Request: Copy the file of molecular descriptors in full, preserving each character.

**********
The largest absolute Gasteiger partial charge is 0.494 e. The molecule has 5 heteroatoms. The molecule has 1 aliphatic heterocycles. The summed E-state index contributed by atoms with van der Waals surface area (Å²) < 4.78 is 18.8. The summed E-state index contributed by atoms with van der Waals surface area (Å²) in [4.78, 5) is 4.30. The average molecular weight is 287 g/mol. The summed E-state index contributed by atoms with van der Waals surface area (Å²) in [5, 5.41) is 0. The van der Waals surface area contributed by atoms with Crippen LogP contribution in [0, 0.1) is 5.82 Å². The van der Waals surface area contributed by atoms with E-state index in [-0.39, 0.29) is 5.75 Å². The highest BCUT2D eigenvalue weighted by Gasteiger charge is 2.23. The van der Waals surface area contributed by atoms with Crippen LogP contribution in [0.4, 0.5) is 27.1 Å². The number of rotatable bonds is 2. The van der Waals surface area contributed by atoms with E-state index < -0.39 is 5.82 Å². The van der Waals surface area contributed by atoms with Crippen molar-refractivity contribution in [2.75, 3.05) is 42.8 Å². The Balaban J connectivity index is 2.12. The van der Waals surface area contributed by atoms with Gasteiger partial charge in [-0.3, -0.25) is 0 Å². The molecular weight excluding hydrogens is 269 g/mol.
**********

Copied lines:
The largest absolute Gasteiger partial charge is 0.494 e. The molecule has 5 heteroatoms. The molecule has 1 aliphatic heterocycles. The summed E-state index contributed by atoms with van der Waals surface area (Å²) < 4.78 is 18.8. The summed E-state index contributed by atoms with van der Waals surface area (Å²) in [4.78, 5) is 4.30. The average molecular weight is 287 g/mol. The summed E-state index contributed by atoms with van der Waals surface area (Å²) in [5, 5.41) is 0. The van der Waals surface area contributed by atoms with Crippen LogP contribution in [0, 0.1) is 5.82 Å². The van der Waals surface area contributed by atoms with E-state index in [-0.39, 0.29) is 5.75 Å². The highest BCUT2D eigenvalue weighted by Gasteiger charge is 2.23. The van der Waals surface area contributed by atoms with Crippen LogP contribution in [0.4, 0.5) is 27.1 Å². The number of rotatable bonds is 2. The van der Waals surface area contributed by atoms with E-state index < -0.39 is 5.82 Å². The van der Waals surface area contributed by atoms with Crippen molar-refractivity contribution in [2.75, 3.05) is 42.8 Å². The Balaban J connectivity index is 2.12. The van der Waals surface area contributed by atoms with Gasteiger partial charge in [-0.3, -0.25) is 0 Å². The molecular weight excluding hydrogens is 269 g/mol.